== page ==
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Johnny Carson hosted The Tonight Show for 30 years from 1962 to 1992. Known for his droll wit, urbane manner and his impeccably timed delivery of a punch line, Carson still holds a major influence on comedians and certainly every late-night talk show host. Carson knew how to tell a joke.

Preachers, however, are no Carson and should not tell jokes in a sermon.

My objection is not theological. I do not believe every joke dishonors God or compromises the gravity of the preaching event. The Lord Himself interjected comedy into the narratives of Scripture, so I never would suggest He does not appreciate an occasional joke from the only creatures to which He gave a developed sense of humor.

I also do not oppose jokes in the pulpit on philosophical grounds. I understand how a good joke properly connected to a biblical concept could serve as a powerful and enlightening hook, a gateway to understanding and a peg for the listener's memory.

The basis for my proscription is much more pragmatic and not a very spiritual reason at all.

In his book Outliers: The Story of Success, Malcolm Gladwell suggests that 10,000 hours of any activity is the threshold that makes a person proficient enough to be considered an expert. If that's true, I am a specialist at sermon listening.

Not only was my childhood filled with a steady diet of my father's preaching, but even then I was also a devoted collector of sermons on cassette tapes, not to mention the full slate of Bible conferences that my family attended annually. My immersion in preaching continued into adulthood and, as a preaching professor, I estimate I have listened to more than 4,000 sermons in classes and chapel alone.

My expert opinion, therefore, is that preachers should not tell jokes for one reason only: They don't do it well. In fact, they do it badly. In all my accumulated years of sermon listening, I rarely have heard a preacher tell a joke well, let alone one that actually contributed to the homiletical goal of the sermon. As a pastor, homiletician, preaching professor and listener, my advice is simple: Be humorous, but don't tell jokes in a sermon.

Telling a joke well requires a rhythm, a tone, a perfect setup, the right pause before the punch line and precise phrasing. If it weren't hard to do, Johnny Carson would not have been unique. If a preacher spends three minutes of a 30-minute sermon telling a joke only to forget an important detail in the setup or to stutter on the punch line, he has wasted 10 percent of his time and made his audience pity him. He becomes the object of their attention rather than the point he was trying to make.

Humor, not jokes, is the way to go. Appropriate humor in a sermon is delightful and helpful. When telling funny stories about themselves—especially when they are self-deprecating—preachers do well. Amusing anecdotes relating events or the absurdity of life don't hang on the flawless timing or tone of a single punch line. Wit endears listeners to a preacher but doesn't entail the risks of a joke.

Right now, you might be hearing a little voice in your head. "You are the exception. People love it when you tell jokes. You're good at it." The voice urges you to ignore the landmines lurking beneath the surface, to go for the big laugh and great feeling a punch line promises. That voice is not your friend. Don't listen to it. You don't need to be Carson. You just need to be faithful—and occasionally lighthearted.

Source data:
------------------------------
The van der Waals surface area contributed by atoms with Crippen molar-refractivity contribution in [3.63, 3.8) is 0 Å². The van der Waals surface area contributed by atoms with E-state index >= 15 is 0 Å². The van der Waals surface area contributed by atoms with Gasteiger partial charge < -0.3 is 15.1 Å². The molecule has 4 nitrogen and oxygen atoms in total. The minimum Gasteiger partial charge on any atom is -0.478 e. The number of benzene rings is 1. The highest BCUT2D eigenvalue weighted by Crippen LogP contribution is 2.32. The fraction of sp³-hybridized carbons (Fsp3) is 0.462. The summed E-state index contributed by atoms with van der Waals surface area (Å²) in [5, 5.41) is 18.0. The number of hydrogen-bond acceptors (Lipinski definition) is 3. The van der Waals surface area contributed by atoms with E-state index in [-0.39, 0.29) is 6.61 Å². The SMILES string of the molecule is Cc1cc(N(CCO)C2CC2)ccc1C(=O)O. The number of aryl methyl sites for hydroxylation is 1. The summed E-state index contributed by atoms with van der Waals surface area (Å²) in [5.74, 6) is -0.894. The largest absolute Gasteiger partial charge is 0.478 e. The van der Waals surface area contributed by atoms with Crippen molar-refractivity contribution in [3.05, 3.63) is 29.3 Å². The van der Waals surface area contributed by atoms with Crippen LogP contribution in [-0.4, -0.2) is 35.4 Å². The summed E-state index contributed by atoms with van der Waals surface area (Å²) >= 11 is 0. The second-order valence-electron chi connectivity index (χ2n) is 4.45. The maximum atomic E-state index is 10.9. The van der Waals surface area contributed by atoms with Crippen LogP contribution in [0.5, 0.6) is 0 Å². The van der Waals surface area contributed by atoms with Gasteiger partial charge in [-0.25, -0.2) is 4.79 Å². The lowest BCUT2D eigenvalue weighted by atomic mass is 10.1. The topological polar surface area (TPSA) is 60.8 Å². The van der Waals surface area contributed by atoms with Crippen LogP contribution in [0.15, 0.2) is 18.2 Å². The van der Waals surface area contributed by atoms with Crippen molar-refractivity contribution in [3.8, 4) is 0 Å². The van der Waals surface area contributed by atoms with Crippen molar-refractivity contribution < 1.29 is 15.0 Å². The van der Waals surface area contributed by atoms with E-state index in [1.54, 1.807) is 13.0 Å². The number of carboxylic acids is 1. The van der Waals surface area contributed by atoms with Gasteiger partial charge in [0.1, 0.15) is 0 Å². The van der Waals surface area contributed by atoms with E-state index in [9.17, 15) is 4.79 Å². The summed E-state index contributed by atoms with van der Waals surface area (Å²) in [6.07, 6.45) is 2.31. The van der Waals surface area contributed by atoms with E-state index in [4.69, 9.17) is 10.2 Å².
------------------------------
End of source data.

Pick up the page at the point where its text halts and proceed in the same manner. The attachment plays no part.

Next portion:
Hershael W. York is the Victor and Louise Lester Professor of Preaching and Associate Dean in the School of Theology at The Southern Baptist Theological Seminary in Louisville, KY. He also serves as Senior Pastor of the Buck Run Baptist Church in Frankfort, KY, and co-wrote Preaching with Bold Assurance (Broadman and Holman, 2003) with communications expert Bert Decker, chairman and founder of Decker Communications. In addition to his writing, teaching, and pastoring ministries, he usually ventures deep in the Amazon at least once a year to fish for men and the elusive peacock bass.

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Darrin Mariott

commented on Aug 18, 2014

This advice unfortunately commits a simple logical fallacy--the fallacy of over-generalization. While I have no doubt that Professor York is an expert in homiletics and has heard many preachers, he has certainly not heard them all. As such, to make a sweeping statement that all preachers should avoid jokes in the pulpit simply does not follow. Perhaps the better advice would be for the preacher to truly know thyself and if one is gifted in joke telling (a la Johnny Carson), then use it. If not, then don't.

R. Marc Vincent

commented on Aug 18, 2014

I would agree with the comments that the professor's thoughts are imbalanced and although I think I understand what his concerns are regarding humor being used in an ill advised manner in the pulpit I think he has overthought his premise. It is just as potentially offensive when either the one in the pulpit or in this case the writer of the article state "of themselves" that their's is "an expert opinion" based on their criteria of what has made them the self-proclaimed expert. Balance to me is more the key to proper pulpit etiquette. I do not however claim to be an expert but am seeking to be "all things to all people".